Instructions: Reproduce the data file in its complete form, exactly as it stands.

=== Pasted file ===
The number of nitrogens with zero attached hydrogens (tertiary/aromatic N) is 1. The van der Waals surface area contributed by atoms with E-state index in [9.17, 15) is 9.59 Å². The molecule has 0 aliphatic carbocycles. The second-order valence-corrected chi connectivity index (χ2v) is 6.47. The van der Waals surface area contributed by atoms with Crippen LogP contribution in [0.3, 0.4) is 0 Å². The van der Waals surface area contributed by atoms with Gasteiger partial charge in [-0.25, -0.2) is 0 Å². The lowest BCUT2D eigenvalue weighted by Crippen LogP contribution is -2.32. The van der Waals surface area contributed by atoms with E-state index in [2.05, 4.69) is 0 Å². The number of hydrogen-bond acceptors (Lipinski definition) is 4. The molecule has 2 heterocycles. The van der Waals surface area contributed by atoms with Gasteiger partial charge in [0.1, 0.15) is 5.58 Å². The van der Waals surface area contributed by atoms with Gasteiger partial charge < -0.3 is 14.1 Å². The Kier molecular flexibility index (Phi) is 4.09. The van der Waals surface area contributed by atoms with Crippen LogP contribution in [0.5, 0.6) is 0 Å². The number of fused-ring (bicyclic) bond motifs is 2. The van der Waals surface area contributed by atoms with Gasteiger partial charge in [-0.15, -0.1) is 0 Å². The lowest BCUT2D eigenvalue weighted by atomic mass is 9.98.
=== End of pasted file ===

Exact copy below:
The number of nitrogens with zero attached hydrogens (tertiary/aromatic N) is 1. The van der Waals surface area contributed by atoms with E-state index in [9.17, 15) is 9.59 Å². The molecule has 0 aliphatic carbocycles. The second-order valence-corrected chi connectivity index (χ2v) is 6.47. The van der Waals surface area contributed by atoms with Crippen LogP contribution in [0.3, 0.4) is 0 Å². The van der Waals surface area contributed by atoms with Gasteiger partial charge in [-0.25, -0.2) is 0 Å². The lowest BCUT2D eigenvalue weighted by Crippen LogP contribution is -2.32. The van der Waals surface area contributed by atoms with E-state index in [2.05, 4.69) is 0 Å². The number of hydrogen-bond acceptors (Lipinski definition) is 4. The molecule has 2 heterocycles. The van der Waals surface area contributed by atoms with Gasteiger partial charge in [0.1, 0.15) is 5.58 Å². The van der Waals surface area contributed by atoms with Gasteiger partial charge < -0.3 is 14.1 Å². The Kier molecular flexibility index (Phi) is 4.09. The van der Waals surface area contributed by atoms with Crippen LogP contribution in [0.5, 0.6) is 0 Å². The number of fused-ring (bicyclic) bond motifs is 2. The van der Waals surface area contributed by atoms with Gasteiger partial charge in [-0.15, -0.1) is 0 Å². The lowest BCUT2D eigenvalue weighted by atomic mass is 9.98.